Big cats! • Nebraskaland Magazine

My friend and co-blogger Greg Wagner did a great blog post about catch and release again last week. I know a lot of people see his “stuff”, but I want to spread it around more. So yeah, again I’m lazy, Greg has already done the work, all I do is suggest you follow the link and read it!

Free the big catfish unharmed


Greg does a great job explaining why it is important to release fish, especially larger fish. It is even more important to the Nebraska catfish species because they are among our slowest growing sport fish. Channel catfish, blues, and flat-headed catfish are all warm-water fish, no doubt about that. They are able to reach large sizes in Nebraska waters if given the opportunity, but it takes decades for those fish to reach “cup” size in a northern state like Nebraska. Harvest one, and replacing that fish can take a long time.

Fortunately, very large catfish can be released. With proper care and catch and release techniques, rich catfish can be fished, released, “recycled” and fished over and over again. High quality fish catch can be produced and maintained by releasing large fish, especially large catfish.

This is especially important given the report of a huge blue catfish caught and released last weekend. . . .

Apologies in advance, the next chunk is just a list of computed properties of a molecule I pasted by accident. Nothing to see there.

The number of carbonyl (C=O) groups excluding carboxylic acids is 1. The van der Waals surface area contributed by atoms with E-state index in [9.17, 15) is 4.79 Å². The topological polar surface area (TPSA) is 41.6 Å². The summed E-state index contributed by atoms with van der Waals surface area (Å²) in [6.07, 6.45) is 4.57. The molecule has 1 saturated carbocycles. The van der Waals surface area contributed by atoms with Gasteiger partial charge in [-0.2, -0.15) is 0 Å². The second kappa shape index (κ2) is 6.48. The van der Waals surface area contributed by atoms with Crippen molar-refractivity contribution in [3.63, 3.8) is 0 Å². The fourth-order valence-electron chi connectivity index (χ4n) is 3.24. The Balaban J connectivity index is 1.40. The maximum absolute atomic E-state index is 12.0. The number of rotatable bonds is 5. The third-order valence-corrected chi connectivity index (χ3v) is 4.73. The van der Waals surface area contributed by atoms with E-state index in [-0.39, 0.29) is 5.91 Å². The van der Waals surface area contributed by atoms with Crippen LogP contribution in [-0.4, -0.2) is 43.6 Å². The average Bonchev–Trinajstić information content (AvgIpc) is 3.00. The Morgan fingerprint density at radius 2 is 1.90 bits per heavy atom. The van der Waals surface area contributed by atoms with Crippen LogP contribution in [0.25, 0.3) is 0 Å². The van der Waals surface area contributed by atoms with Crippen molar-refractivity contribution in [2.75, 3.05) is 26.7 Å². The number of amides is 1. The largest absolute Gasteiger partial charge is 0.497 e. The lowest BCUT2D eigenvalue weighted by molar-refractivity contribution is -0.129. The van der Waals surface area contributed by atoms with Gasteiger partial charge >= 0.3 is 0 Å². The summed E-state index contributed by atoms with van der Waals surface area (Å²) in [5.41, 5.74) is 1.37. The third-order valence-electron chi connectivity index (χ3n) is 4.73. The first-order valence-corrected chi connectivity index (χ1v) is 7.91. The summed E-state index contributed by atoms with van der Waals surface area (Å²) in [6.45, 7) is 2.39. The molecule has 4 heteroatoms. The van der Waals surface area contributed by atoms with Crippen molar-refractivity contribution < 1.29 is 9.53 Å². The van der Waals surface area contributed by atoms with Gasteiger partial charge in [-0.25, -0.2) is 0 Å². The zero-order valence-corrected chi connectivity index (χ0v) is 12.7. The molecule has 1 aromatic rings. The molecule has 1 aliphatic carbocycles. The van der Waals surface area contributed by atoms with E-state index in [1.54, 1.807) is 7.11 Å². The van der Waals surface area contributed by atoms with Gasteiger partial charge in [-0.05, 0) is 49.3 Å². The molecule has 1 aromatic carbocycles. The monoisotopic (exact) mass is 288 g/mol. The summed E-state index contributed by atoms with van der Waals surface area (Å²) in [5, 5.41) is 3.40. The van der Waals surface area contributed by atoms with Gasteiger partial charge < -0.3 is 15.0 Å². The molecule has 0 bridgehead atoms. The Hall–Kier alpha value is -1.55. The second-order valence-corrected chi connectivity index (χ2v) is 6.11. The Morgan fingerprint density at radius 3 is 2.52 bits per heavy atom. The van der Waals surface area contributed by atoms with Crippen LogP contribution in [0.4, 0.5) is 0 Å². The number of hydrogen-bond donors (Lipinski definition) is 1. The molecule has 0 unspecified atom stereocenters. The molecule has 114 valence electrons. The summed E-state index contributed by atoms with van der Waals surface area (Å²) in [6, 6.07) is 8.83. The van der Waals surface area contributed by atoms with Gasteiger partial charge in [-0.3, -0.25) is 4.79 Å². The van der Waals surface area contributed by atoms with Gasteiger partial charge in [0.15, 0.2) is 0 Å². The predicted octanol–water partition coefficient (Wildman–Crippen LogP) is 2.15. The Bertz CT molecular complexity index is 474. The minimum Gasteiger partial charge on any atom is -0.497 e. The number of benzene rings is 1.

WesPufferBlueCat August 2022 B
Wes Puffer Pictures. Thanks Wes!

WesPufferBlueCat August 2022 A

Wes Puffer has been catching and releasing some huge catfish this summer. He’s been catching those fish from the Missouri River from a kayak!

This blue cat he caught last weekend probably weighed over 100lbs! This is a short video of one weighing a fish. Note the excellent handling of the fish!

Could this fish break the current record in sticks and reel for blue catfish? Yes, I think it could be very good. I have noticed more than once that blue catfish have been caught in recent years and I think it would have been new state records. However, none have been verified as they must be balanced on approved scales in order to qualify as a state registry. To do this, it likely means that the fish will not be releasing. The fishermen who caught these big blues believe it is more important to release those fish rather than claim a record. My hat goes to all of them! I did well! Your sportsmanship and care for the supplier are commendable! If Wes Puffer wants to claim the unofficial catch record and release the blue catfish case record, he can!

Let me finish by noting that our rod-and-reel case record for flathead catfish was only broken two years ago. The fisherman who did that also released that fish! He was willing to transport a catfish of this size into a large tank in the back of a pickup truck. By doing so, he was able to transport the fish to certified scales and meet all state registry certification requirements. It’s possible, it can be done, and once again a big thank you to those fishermen shooting those big fish!

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